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Title: Cognition: the new frontier for nuts and berries

item PRIBIS, PETER - Andrews University
item Shukitt-Hale, Barbara

Submitted to: The American Journal of Clinical Nutrition
Publication Type: Review Article
Publication Acceptance Date: 5/28/2014
Publication Date: 7/1/2014
Citation: Pribis, P., Shukitt Hale, B. 2014. Cognition: the new frontier for nuts and berries. American Journal of Clinical Nutrition. 100(suppl):347S–352S.

Interpretive Summary:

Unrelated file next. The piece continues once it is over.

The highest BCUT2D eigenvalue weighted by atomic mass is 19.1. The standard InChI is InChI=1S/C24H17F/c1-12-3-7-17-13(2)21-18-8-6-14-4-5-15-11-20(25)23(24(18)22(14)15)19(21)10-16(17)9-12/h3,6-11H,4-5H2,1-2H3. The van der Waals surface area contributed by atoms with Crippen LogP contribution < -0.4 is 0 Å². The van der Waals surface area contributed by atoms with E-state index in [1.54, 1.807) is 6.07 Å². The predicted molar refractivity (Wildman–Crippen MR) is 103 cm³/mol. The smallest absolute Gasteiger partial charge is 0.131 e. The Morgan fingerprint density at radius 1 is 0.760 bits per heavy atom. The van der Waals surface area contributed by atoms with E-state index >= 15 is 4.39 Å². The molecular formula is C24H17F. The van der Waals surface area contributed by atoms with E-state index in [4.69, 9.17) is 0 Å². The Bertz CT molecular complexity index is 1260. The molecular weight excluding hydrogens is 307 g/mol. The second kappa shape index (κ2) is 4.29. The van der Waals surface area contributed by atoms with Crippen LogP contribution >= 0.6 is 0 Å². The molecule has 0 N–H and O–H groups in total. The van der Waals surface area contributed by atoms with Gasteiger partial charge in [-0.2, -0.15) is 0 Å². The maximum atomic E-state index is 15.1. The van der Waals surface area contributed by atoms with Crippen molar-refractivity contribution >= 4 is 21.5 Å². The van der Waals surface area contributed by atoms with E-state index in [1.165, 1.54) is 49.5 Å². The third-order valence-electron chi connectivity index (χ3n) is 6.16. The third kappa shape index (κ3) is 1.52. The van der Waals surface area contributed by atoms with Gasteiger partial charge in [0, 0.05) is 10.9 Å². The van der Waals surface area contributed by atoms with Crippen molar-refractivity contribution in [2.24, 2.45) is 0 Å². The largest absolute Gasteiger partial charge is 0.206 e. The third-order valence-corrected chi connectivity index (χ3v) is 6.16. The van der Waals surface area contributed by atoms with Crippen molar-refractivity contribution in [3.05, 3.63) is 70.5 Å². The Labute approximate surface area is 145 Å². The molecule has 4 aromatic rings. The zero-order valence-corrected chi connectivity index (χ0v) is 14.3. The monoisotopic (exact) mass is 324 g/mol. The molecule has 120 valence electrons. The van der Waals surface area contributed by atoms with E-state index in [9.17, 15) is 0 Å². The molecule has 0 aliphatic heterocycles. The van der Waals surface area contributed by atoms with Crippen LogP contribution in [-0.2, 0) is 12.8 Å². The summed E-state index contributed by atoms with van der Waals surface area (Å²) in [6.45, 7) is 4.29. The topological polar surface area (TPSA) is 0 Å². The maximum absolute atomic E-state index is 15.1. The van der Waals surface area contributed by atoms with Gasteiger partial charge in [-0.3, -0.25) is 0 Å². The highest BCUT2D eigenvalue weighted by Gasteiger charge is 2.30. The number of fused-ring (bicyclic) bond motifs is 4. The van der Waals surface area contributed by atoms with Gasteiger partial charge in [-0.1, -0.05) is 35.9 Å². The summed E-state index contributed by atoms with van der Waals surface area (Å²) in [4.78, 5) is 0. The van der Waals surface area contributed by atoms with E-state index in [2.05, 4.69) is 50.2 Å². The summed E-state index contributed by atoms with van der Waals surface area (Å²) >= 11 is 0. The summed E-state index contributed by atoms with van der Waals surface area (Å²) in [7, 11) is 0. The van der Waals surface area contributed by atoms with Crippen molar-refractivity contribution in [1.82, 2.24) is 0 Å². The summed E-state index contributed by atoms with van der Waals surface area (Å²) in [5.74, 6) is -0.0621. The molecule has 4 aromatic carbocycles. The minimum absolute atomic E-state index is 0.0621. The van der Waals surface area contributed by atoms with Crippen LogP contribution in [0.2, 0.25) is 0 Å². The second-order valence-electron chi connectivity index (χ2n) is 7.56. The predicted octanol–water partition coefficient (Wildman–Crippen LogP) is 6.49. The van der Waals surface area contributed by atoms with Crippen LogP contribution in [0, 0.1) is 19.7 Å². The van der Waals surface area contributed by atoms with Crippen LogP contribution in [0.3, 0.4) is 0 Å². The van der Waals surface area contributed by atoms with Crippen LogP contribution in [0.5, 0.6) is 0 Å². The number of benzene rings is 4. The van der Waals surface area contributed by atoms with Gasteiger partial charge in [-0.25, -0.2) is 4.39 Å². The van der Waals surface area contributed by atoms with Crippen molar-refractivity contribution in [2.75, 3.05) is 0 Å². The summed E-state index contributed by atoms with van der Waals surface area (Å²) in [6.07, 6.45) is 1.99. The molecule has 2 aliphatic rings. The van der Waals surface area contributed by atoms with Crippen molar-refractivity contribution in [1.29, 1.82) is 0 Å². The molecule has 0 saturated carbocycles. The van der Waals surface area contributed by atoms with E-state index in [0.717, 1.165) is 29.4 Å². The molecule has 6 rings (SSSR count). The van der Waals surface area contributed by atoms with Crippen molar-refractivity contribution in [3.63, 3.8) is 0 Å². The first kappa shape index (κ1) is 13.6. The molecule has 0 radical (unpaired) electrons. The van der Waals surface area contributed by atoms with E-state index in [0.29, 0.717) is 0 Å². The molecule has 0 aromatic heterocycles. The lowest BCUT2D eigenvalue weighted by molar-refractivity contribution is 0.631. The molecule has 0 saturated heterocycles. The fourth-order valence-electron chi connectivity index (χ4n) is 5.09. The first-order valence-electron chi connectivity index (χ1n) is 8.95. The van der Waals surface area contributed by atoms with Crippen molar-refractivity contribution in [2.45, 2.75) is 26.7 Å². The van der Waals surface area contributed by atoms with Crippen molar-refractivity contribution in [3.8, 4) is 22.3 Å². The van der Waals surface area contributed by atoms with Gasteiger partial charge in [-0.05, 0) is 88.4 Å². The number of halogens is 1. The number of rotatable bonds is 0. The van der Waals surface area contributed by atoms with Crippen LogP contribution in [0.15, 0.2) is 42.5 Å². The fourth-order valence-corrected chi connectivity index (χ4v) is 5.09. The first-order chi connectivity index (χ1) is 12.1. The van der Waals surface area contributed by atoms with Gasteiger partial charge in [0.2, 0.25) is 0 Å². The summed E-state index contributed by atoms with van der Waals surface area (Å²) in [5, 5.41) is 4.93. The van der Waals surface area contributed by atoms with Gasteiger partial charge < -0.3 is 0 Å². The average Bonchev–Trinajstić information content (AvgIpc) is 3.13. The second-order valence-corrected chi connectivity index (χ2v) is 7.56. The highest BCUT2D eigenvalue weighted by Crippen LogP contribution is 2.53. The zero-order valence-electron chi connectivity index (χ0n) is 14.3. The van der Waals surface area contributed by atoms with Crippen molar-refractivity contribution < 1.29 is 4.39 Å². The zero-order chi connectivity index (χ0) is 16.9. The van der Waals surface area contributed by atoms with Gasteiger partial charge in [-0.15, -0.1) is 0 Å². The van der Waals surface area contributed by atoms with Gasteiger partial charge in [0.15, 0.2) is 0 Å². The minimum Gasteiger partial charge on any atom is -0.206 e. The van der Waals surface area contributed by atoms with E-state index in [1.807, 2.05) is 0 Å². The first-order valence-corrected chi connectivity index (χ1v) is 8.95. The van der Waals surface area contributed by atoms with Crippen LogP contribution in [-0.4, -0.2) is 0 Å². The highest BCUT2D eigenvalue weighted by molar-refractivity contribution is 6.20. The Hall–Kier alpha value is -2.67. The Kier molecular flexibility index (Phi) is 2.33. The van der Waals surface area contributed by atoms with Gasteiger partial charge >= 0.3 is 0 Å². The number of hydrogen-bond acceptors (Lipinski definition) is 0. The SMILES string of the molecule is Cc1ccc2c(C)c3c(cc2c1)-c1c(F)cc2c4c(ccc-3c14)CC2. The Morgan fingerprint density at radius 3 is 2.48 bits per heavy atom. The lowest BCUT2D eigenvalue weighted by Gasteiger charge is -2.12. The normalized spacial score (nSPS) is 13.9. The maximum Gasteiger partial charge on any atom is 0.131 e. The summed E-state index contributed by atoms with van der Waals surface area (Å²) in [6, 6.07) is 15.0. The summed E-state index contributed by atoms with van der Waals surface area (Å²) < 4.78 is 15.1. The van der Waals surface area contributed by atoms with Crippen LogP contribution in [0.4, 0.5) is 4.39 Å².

Technical Abstract: Inclusion of nuts in the diet is associated with decreased risk of coronary heart disease, hypertension, gallstones, diabetes, cancer, metabolic syndrome and visceral obesity; frequent consumption of berries seems to be associated with improved cardiovascular and cancer outcomes, improved immune functions and decreased recurrence of urinary tract infections. Consumption of nuts and berries is associated with reduction of oxidative damage, inflammation, vascular reactivity, platelet aggregation and improvement of immune functions. However, only recently have the effects of nut and berry consumption on the brain, different neural systems and cognition been studied. There is growing evidence that the synergy and interaction of all the nutrients and other bioactive components in nuts and berries can have beneficial effect on brain and cognition. Regular nut and/or berry consumption could possibly be used as an adjunctive therapeutic strategy in the treatment and prevention of several neurodegenerative diseases and age-related brain dysfunctions. A number of animal and a growing number of human studies show that moderate-duration dietary supplementation with nuts and/or berry fruit is capable of altering cognitive performance in humans, perhaps forestalling or reversing the effects of neurodegeneration in aging.